Southeastern Section - 54th Annual Meeting (March 17–18, 2005)

Paper No. 5
Presentation Time: 8:00 AM-12:00 PM


MILLER, Byron, Louisiana Geological Survey, Louisiana State Univ, 2079 Energy, Coast & Environment Bldg, Baton Rouge, LA 70803,

The Baton Rouge fault is a listric normal fault and part of a regional east-west trending fault zone that traverses the eastern to central portions of south Louisiana. The fault exhibits at least 2 periods of fault movement contemporaneous with sediment deposition. Fault generated rollover anticlinal structures and stratigraphic thickening of sediments across the fault indicate syndepositional fault movement in late Eocene to Oligocene time. Pronounced surface expression of the Baton Rouge fault indicates recent renewed structural fault movement.

The Baton Rouge fault is recognized as a major barrier to groundwater flow. Freshwater aquifers north of the fault serve as the municipal water supply and are in juxtaposition with saltwater aquifers immediately south of the fault. Recent saltwater encroachment north of the fault has resulted from increased pumpage and drawdown of the freshwater aquifers. Proposed mechanisms for saltwater encroachment include: 1. Saltwater flow across the fault between juxtaposed aquifers; 2) Saltwater flow along the fault plane from deeper aquifers.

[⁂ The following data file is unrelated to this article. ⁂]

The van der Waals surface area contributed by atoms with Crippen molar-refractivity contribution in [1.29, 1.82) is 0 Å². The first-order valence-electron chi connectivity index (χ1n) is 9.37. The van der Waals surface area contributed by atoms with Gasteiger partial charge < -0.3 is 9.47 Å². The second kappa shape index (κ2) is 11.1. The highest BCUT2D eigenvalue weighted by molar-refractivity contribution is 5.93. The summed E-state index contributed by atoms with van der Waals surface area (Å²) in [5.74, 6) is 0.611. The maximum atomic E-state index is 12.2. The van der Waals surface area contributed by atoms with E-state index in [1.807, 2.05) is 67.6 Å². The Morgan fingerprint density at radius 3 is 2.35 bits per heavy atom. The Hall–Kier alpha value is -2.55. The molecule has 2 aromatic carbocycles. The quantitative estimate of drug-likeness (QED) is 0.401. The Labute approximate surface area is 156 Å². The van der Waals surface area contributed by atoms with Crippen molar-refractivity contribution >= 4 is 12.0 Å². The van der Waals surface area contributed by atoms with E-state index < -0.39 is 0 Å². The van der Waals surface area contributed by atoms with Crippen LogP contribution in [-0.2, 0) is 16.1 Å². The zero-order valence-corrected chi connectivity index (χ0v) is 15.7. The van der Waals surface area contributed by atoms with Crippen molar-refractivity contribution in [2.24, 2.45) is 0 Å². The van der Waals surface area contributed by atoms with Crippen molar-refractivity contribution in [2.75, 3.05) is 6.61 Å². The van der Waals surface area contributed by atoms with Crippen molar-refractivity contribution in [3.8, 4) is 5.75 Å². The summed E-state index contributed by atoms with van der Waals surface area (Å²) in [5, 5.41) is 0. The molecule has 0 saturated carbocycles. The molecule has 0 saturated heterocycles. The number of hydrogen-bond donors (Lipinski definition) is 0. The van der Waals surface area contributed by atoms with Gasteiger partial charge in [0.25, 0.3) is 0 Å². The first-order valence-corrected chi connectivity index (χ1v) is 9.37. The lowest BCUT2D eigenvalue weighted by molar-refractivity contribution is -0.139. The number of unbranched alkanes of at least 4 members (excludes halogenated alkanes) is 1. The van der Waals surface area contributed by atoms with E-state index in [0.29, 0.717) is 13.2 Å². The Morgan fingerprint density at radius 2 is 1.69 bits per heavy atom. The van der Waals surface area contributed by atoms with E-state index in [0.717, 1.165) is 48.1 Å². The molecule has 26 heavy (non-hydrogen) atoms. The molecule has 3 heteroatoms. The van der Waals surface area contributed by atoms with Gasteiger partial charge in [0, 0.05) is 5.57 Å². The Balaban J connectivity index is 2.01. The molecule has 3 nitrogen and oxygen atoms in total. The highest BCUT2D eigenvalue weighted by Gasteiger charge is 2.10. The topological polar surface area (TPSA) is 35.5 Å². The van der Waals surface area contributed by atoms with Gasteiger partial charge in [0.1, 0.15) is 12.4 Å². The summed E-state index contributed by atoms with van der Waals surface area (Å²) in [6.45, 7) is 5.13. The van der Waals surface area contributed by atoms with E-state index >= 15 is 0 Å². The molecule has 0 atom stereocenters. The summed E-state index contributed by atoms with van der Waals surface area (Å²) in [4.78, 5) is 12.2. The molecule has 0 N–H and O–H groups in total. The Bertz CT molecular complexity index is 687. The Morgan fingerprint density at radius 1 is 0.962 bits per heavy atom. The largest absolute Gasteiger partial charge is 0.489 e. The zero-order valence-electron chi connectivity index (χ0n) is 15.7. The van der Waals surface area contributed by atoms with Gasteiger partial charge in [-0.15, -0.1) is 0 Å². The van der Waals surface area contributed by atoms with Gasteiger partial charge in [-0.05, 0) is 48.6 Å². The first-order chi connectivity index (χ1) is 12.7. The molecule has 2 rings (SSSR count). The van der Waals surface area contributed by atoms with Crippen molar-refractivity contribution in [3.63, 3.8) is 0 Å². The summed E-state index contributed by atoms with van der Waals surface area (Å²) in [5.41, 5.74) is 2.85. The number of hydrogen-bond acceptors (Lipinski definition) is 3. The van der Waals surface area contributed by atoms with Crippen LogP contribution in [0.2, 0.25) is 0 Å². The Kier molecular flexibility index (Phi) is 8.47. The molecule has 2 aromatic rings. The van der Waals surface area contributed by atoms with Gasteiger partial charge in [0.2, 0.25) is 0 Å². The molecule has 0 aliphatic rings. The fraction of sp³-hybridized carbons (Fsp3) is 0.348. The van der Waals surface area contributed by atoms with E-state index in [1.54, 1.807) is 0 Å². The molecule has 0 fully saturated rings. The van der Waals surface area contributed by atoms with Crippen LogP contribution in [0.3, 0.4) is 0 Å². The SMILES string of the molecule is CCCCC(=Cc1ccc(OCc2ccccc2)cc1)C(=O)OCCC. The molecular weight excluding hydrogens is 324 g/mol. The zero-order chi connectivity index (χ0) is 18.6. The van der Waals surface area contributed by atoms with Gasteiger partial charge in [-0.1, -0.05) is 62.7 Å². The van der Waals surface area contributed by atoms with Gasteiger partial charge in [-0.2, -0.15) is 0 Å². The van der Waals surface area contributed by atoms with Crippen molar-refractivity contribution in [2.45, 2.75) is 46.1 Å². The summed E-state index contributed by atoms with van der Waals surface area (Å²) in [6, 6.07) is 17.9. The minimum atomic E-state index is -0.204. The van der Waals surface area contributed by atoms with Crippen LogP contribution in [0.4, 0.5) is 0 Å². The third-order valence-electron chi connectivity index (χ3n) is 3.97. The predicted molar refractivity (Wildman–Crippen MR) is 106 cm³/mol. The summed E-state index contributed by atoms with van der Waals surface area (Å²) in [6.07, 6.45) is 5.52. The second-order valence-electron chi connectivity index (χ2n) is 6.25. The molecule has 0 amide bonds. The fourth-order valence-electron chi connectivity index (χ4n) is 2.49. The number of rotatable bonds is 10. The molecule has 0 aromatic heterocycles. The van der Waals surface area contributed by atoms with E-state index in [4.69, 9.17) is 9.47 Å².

The distribution and characteristics of hydrocarbon accumulations associated with the Baton Rouge fault suggests the fault may have failed to trap significant amounts of hydrocarbons in the past, allowing hydrocarbons to escape updip across the fault. A similar “leaky” fault mechanism, whereby saltwater flows across the fault between adjacent aquifers, is the likely explanation for the observed saltwater encroachment. However, recently inferred vertical saltwater flow from deeper, higher salinity aquifers utilizing the fault as a conduit cannot be dismissed.